Disease Prevention and Health Promotion Services (OAA Title IIID)
Authorizing Legislation: Section 361 of the Older Americans Act (OAA) of 1965, as amended.
AoA uses a graduated or tiered set of criteria for defining evidence-based interventions implemented through the OAA. The criteria below should be used as a checklist, moving from the minimal criteria and working upward. In order to meet the highest-level criteria, each of the eight bullets must be met. Health promotion programs can fall within any of the three tiers. The goal is for all Title IIID activities to move toward the highest-level criteria. Communities should check with their State Unit on Aging for State-specific requirements.
The Title IIID Highest-Tier Criteria Evidence-Based Disease Prevention and Health Promotion Programs Cost Chart is not an exhaustive list of interventions, and inclusion on this webpage does not constitute an endorsement. Program submission was a voluntary, self-nominating process in which intervention developers elected to participate. Programs do not need to be listed on this webpage to be an appropriate use of OAA Title IIID funds. However, interventions must be evidence-based, as outlined in the following criteria.
- Proven effective with older adult population, using Experimental or Quasi-Experimental Design;* and
- Fully translated in one or more community site(s); and
- Includes developed dissemination products that are available to the public.
Title IIID Highest-Tier Criteria Evidence-Based Disease Prevention and Health Promotion Programs Cost Chart
- Published in a peer-review journal; and
- Proven effective with older adult population, using some form of a control condition (e.g. pre-post study, case control design, etc.); and
- Some basis in translation for implementation by community level organization.
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- Demonstrated through evaluation to be effective for improving the health and wellbeing or reducing disease, disability and/or injury among older adults; and
- Ready for translation, implementation and/or broad dissemination by community-based organizations using appropriately credentialed practitioners.
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The Purpose of the Program
Title IIID of the OAA was established in 1987. It provides grants to States and Territories based on their share of the population aged 60 and over for education and implementation activities that support healthy lifestyles and promote healthy behaviors. Evidence-based health promotion programs reduce the need for more costly medical interventions. Priority is given to serving elders living in medically underserved areas of the State or who are of greatest economic need.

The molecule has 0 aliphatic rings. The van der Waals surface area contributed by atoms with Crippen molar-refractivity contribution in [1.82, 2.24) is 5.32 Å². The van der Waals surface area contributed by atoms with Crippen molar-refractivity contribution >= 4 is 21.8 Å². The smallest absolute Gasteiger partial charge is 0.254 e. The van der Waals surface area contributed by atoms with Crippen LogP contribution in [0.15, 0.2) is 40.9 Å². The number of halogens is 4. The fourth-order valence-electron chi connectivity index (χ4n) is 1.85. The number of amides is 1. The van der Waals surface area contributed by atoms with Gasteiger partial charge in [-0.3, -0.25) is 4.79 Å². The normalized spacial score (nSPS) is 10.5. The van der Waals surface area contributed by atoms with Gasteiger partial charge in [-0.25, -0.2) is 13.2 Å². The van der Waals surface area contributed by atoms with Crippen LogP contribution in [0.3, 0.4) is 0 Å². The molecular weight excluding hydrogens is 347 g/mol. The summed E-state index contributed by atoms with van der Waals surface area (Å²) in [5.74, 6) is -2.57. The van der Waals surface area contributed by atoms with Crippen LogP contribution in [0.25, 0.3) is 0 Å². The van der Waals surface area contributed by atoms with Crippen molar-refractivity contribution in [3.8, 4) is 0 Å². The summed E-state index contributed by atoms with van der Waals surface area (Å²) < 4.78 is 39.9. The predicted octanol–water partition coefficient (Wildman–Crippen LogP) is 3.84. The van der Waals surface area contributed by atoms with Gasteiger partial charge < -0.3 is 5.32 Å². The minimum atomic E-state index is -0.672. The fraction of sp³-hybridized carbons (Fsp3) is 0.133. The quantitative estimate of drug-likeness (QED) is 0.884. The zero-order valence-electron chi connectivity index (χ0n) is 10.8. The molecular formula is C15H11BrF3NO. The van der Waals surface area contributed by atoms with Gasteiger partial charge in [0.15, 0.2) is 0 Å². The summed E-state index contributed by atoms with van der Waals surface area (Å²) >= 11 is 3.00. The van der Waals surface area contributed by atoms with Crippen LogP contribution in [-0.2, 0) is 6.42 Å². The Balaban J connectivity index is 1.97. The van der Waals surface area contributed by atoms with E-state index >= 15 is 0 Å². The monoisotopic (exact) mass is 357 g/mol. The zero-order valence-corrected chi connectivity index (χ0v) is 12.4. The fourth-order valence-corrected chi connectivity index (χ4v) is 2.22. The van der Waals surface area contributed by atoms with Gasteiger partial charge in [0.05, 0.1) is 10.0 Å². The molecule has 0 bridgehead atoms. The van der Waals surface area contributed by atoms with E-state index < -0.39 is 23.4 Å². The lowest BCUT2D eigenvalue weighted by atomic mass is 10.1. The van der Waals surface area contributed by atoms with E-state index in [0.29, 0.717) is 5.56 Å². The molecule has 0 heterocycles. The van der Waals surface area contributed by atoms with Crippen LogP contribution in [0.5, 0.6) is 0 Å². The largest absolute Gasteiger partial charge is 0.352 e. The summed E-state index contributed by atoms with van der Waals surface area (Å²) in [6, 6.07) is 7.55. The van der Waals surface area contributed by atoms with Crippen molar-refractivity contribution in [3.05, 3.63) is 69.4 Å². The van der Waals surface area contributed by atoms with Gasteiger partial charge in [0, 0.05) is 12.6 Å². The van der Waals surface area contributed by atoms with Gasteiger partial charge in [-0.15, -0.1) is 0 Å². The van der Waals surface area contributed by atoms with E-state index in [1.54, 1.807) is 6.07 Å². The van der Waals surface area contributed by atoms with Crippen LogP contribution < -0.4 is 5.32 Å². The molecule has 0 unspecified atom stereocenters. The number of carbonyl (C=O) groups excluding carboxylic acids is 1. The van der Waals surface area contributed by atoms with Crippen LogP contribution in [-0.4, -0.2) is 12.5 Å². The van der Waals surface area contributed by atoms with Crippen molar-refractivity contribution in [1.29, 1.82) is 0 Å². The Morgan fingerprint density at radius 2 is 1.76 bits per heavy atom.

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Funding and Innovation
Title IIID programs help stimulate innovation by providing seed money to test new evidence-based Disease Prevention and Health Promotion (DPHP) activities. DPHP programs help to attract young older adults through innovative fitness programs, health technology, and healthy aging programs. The Aging Services Network leverages many other funding streams and in-kind contributions for DPHP programs, including both public and private sources. Additionally, other key federal funding sources include programs funded by the Substance Abuse and Mental Health Services Administration, Centers for Disease Control and Prevention and the U.S. Department of Agriculture.
Funding for DPHP programs during the past seven years is as follows:
Partnerships extend the reach of DPHP programs, and can include: community health centers, mental health centers, state and local government agencies, centers for independent living, public health departments, state and local non-profit organizations, hospitals, universities and community colleges, and faith-based organizations. Senior centers and congregate meal sites are key partners for implementation and consumer feedback for DPHP programs. Prior to 2012, Evidence-based disease and disability prevention programs (EBDDP) were not required. However, in many parts of the country, especially those that exemplify best practices, communities have been using OAA Title IIID funds for EBDDP for several years.
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Guidance for the FY 2012 Title IIID Notice of Awards Requirements/Frequently Asked Questions
Select a question to view its answer or Expand All.
- Does the Older Americans Act (OAA) define evidence-based?
While the aging network has been moving towards evidence-based disease prevention and health promotion programs for the past several years, the FY-2012 Congressional appropriations now require that OAA Title IIID funding be used only for programs and activities which have been demonstrated to be evidence-based. The full final appropriations language is copied below with the key provision bolded.